I Guess They Didn’t Get the Memo or Did They?

My 17 year old thinks I’m a bit over the top when I’m evaluating customer service and he’s probably right. However in these two situations I’m about to describe you tell me if my perspective is in line or out of whack.

The first was my last visit to my favorite (not really) most convenient (that’s more like it) big box office supply store. Their service is usually middle of the road and every once in a while they exceed my expectations which are pretty low for this type of retail chain.

I’m in a hurry looking for a refill cartridge for my favorite pen. Can you say “needle in a haystack”? Unfortunately there is nobody in sight to help me in my quest to cross this little errand off my list. Suddenly an associate appears. She is moving faster than a speeding bullet so I kind of figure she is in the middle of something. Her eyes were fixed in a steely stare not directed towards me. As she zipped by I politely said, “Excuse me. It looks like you are in the middle of something but I was wondering if you could help me when you are through”. Are you ready for her response? “Well, I’m actually on my way to lunch. What is it that you need?”

As difficult as it is to talk while biting your tongue I managed to eek out these words, “Well I’m looking for a cartridge for my favorite pen”. My hungry helper points to the far corner of the store and says, “Head that way and Madison should be able to help you!” I turned back to say thanks (for nothing – I guess that’s just a conditioned response), and she was already on her way out the door.

Fortunately Madison was ready, willing and helpful so the experience wasn’t a total train wreck. I don’t know what this company’s vision is for customer service. It would probably be safe to say it’s not “Hamburger First”. Or “If you are on your way to lunch dodge the customer”. It’s probably something like “100% Customer Satisfaction” or “Customers Are Our #1 Priority” or some other profound statement that is plastered all over the corporate office walls. Not sure this behavior is what the CEO had in mind.

My next example may not be quite as offensive however it’s at least a customer service misdemeanor. My favorite cell phone provider or should I say the one to which I am contractually obligated, was the perpetrator. For the record, this is the second time this happened with the same employee.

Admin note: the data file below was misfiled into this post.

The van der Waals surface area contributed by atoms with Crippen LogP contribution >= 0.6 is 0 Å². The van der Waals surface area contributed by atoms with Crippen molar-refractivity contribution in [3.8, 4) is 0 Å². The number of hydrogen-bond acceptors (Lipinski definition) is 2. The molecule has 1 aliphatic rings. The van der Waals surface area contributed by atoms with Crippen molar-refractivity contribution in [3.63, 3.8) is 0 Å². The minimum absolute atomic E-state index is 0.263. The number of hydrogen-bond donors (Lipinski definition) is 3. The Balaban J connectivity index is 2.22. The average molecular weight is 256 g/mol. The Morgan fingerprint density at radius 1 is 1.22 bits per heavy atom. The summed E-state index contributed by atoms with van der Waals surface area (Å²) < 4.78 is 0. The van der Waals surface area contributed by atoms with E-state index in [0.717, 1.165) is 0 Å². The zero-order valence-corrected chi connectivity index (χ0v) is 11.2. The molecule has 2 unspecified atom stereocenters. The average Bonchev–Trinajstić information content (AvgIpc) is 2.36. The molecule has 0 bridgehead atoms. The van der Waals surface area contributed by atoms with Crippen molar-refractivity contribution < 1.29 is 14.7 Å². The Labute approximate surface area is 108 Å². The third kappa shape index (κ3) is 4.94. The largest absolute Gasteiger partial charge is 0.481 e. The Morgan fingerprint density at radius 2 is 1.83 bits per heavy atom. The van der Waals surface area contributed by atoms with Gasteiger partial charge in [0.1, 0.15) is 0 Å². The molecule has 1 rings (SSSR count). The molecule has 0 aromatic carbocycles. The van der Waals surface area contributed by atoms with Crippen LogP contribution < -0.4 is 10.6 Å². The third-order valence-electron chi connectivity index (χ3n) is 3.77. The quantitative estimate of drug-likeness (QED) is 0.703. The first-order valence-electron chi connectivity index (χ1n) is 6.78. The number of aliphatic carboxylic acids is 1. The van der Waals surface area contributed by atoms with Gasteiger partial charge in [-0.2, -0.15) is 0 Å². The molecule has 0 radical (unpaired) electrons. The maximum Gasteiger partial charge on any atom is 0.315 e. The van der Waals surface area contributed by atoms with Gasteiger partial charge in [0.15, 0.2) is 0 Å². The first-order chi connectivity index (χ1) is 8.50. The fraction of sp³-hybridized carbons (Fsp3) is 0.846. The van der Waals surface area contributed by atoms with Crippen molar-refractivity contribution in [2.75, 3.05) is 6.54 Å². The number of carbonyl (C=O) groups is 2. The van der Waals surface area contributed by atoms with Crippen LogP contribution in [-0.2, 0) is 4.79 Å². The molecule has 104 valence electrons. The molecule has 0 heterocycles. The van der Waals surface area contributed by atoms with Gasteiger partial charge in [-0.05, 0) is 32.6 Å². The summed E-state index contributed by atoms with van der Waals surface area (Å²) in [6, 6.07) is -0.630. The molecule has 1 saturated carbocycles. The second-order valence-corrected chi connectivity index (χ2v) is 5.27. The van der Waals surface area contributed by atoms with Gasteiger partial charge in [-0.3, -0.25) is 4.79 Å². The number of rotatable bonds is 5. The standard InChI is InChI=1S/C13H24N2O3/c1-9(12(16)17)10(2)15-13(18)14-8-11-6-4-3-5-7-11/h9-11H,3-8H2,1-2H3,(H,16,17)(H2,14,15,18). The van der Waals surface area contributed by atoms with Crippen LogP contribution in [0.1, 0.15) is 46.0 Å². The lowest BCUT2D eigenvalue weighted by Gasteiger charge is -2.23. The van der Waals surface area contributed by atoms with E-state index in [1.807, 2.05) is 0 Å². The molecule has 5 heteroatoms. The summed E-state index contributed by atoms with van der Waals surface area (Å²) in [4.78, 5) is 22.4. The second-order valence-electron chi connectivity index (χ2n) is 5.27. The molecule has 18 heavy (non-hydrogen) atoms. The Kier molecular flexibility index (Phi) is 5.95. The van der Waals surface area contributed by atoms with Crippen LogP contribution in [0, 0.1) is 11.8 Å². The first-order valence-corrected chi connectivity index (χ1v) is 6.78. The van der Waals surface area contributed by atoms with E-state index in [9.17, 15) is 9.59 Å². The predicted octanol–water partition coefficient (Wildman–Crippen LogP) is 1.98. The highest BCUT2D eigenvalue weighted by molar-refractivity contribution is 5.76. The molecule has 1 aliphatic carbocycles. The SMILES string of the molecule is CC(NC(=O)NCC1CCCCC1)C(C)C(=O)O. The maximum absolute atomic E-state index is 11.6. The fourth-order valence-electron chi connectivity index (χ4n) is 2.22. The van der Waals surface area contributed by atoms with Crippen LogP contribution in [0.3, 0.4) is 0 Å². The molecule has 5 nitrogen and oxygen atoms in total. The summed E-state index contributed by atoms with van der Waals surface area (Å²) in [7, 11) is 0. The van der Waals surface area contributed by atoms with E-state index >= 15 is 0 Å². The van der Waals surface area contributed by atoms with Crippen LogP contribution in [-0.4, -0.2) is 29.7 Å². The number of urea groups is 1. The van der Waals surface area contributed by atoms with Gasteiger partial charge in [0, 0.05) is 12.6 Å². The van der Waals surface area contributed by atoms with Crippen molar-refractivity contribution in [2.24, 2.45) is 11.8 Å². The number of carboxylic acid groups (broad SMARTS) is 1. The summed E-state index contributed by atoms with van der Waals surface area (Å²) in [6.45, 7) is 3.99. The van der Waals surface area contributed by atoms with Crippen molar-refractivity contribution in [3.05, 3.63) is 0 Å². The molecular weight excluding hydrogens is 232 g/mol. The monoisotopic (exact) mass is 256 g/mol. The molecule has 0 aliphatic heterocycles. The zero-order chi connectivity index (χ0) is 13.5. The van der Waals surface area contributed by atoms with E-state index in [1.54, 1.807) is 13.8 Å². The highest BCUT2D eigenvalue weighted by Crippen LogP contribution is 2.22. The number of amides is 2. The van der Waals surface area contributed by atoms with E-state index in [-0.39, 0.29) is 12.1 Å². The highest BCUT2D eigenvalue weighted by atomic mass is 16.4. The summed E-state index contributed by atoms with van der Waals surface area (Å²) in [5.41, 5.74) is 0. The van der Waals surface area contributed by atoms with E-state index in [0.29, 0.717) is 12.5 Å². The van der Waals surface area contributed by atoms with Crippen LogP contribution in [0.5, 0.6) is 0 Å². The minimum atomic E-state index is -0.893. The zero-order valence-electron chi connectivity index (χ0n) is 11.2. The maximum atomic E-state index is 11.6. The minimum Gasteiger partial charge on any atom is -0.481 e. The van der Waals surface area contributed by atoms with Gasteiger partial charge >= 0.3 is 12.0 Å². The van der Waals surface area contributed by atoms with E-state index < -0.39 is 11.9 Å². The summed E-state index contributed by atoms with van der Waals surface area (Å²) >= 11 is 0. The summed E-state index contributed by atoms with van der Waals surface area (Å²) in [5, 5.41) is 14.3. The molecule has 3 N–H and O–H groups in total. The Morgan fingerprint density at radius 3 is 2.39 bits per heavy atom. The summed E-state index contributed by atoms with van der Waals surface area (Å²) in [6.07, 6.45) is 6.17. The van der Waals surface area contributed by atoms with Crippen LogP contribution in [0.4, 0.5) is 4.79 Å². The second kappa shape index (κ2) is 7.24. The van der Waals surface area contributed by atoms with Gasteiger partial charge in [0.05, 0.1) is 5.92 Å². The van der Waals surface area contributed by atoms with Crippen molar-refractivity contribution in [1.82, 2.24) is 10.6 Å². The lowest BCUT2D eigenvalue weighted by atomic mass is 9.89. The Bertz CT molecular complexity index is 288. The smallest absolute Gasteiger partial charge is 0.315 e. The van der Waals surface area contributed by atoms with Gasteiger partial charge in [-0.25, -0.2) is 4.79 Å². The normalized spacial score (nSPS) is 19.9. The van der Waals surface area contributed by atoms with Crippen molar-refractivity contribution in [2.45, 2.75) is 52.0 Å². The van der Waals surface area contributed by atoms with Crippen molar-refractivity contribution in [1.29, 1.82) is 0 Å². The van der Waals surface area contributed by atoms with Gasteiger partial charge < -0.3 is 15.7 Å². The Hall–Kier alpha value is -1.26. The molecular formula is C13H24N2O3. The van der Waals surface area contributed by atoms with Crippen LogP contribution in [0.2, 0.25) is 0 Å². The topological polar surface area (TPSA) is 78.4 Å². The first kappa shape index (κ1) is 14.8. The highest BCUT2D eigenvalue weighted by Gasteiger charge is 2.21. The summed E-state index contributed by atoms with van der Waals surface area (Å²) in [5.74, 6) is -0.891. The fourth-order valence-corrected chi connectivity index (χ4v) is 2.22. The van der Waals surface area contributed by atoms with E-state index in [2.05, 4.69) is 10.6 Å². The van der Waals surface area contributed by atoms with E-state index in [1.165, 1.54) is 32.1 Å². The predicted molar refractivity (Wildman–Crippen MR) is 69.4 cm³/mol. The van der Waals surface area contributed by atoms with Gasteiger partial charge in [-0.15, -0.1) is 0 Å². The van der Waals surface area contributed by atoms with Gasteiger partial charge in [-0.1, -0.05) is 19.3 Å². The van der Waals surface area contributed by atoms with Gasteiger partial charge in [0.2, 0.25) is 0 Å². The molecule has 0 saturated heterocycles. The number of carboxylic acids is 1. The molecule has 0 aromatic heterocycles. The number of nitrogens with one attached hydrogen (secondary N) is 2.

Recently my cell phone stopped working so I got roped into purchasing a new one. It’s basically the same model which doesn’t mean much because I barely knew how to operate the old one. In any event I had to go in to ask a few questions on standard operation procedures.

I usually won’t enter the store until I case the joint – that’s police talk I learned from watching CSI… Seriously what I do is walk back and forth in front of the store to see if my service hero is working (that’s for another blog) and if she isn’t I don’t go in. If she is working I go in and ask for her by name. I don’t care if I have to wait 20 minutes. Dealing with her is well worth it.

Because my level of frustration with my new phone is becoming intolerable, even though my hero is not there, I bull my neck, take a deep breath swing the glass door open and head on in. Lo and behold the female employee who had gouged me, uh I mean helped me with my new “upgraded” Blackberry approaches me and asks the proverbial stupid question “May I help you?”. Doing everything I can to swallow a sarcastic response I explain my issue and she pushes a couple of buttons and presto change-o I’m good to go.

As I depart she thanks me for coming in then the ”nails on the chalkboard” request: “Oh by the way, if you happen to get a survey in the mail asking questions about your service today I hope you will give me all 5’s saying you approved of the service I provided. Have a nice day!”